Undoubtedly, I fear, the devotion of priest-ridden countries, which evokes so spectacular an effect on the stranger of unbalanced judgment, is largely a matter of superstition; how many prayers are inspired by a lottery, how many candles lighted by fear of a ghost?
But Father Knox, whose aesthetic nature had early responded with a vital impulse to Gothic architecture and the pomp and mystery of priestly ceremonial, felt in Bruges that the spirit of the Chapel of the Sacred Blood must be introduced into the Church of England "to save our country from lapsing into heathenism." What, I wonder, is his definition of that term, heathenism?
Bruges had a decisive effect, not only on his aesthetic impulses, but on his moral sense. His conduct as an Anglican priest was frankly that of a Roman propagandist. I do not know that any words more damning to the Romish spirit have ever been written than those in which this most charming and brilliant young man tells the story of his treachery to the Anglican Church. Of celebrating the Communion service he says:
. . . my own principle was, whenever I spoke aloud, to use the language of the Prayer Book, when I spoke secreto, to use the words ordered by the Latin missal.
He said of his propaganda work at this time:
The Roman Catholics . . . have to serenade the British public from the drive; we Anglican Catholics have the entree to the drawing-room.
His enthusiasm for the Roman service was such that in one place
I had to travel for three quarters of an hour to find a church where my manner of celebrating, then perhaps more reminiscent of the missal than of the Prayer Book, was tolerated even in a Mass of Devotion.
About this time I celebrated at a community chapel. One of the brethren was heard to declare afterwards that if he had known what I was going to do he would have got up and stopped me.
At the conclusion of one of his celebrations abroad, an Englishman in the congregation exclaimed, "Thank God that's over." After his first sermon in Trinity Chapel, an undergraduate ("afterwards not only my friend but my penitent") was heard to declare excitedly:
"Such fun! The new Fellow's been preaching heresy—all about Transubstantiation."
Such fun! This note runs through the whole of A Spiritual AEneid. A thoroughly undergraduate spirit inspires every page save the last. Religion is treated as a lark. It is full of opportunities for plotting and ragging and pulling the episcopal leg. One is never conscious, not for a single moment, that the author is writing about Jesus of Nazareth, Gethsemane, and Calvary. About a Church, yes; about ceremonial, about mysterious rites, about prayers to the Virgin Mary, about authority, and about bishops; yes, indeed; but about Christ's transvaluation of values, about His secret, about His religion of the pure heart and the childlike spirit, not one single glimpse.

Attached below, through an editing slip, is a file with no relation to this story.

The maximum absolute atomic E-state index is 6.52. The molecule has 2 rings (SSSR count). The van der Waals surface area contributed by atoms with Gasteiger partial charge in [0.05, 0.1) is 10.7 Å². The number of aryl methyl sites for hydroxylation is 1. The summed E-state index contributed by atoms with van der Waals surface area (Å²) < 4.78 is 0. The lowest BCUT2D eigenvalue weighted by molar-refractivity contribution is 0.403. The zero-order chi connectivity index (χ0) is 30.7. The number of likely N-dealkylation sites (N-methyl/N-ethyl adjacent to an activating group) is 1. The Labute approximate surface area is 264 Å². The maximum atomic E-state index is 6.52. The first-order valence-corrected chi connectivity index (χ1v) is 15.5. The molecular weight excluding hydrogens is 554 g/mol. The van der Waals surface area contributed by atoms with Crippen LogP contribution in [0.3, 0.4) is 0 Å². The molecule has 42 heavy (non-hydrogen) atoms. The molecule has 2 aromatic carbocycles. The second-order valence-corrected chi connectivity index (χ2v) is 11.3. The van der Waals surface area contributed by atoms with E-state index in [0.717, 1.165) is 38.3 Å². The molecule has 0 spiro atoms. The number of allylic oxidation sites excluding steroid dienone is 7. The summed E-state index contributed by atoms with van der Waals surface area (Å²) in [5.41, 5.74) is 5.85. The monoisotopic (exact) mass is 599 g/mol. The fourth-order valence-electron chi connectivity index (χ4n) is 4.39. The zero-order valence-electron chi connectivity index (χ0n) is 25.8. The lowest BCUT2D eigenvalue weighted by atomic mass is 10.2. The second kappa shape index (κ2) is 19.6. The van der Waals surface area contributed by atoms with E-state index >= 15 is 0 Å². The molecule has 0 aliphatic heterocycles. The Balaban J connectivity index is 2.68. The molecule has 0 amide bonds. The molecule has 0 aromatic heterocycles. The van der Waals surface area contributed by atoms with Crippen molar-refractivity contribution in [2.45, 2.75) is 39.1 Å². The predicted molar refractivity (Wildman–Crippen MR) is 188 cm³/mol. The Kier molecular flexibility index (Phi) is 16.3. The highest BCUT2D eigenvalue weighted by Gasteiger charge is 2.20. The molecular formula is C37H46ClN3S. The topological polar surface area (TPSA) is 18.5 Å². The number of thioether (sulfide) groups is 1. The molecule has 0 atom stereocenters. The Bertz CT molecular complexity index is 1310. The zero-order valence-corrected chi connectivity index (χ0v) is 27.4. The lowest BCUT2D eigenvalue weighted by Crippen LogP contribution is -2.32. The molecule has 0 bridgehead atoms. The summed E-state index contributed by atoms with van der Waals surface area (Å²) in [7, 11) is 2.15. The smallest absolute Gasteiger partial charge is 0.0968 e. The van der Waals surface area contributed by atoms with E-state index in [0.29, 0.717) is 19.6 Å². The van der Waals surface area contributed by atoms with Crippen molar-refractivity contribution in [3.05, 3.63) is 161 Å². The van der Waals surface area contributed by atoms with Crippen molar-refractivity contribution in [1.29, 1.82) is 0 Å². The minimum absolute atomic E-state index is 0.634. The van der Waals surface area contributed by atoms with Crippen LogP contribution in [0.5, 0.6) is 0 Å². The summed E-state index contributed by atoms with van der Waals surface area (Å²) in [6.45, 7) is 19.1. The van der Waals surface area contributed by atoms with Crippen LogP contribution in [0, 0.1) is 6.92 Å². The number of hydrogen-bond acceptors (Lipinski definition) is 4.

Now let us examine his intellectual position.
In the preface to Some Loose Stones, written before he went over to Rome, he explains his position to the modernist:
. . . there are limits defined by authority, within which theorising is unnecessary and speculation forbidden.
But I should like here to enter a protest against the assumption . . . that the obscurantist, having fenced himself in behind his wall of prejudices, enjoys an uninterrupted and ignoble peace.
The soldier who has betaken himself to a fortress is thereby in a more secure position than the soldier who elects to fight in the open plain. He has ramparts to defend him. But he has, on the other hand, ramparts to defend. . . . For him there is no retreat.
The whole position stands or falls by the weakest parts in the defences; give up one article of the Nicene Creed, and the whole situation is lost; you go under, and the flag you loved is forfeit.
[Footnote 7: An answer to the volume called Foundations.]
I can feel every argument against the authenticity of the Gospels, because I know that if I approached them myself without faith I should as likely as not brush them aside impatiently as one of a whole set of fables.
They would be fables to him unless he approached them with faith. And what is faith? He tells us in the same preface: "Faith is to me, not an intellectual process, but a divine gift, a special privilege."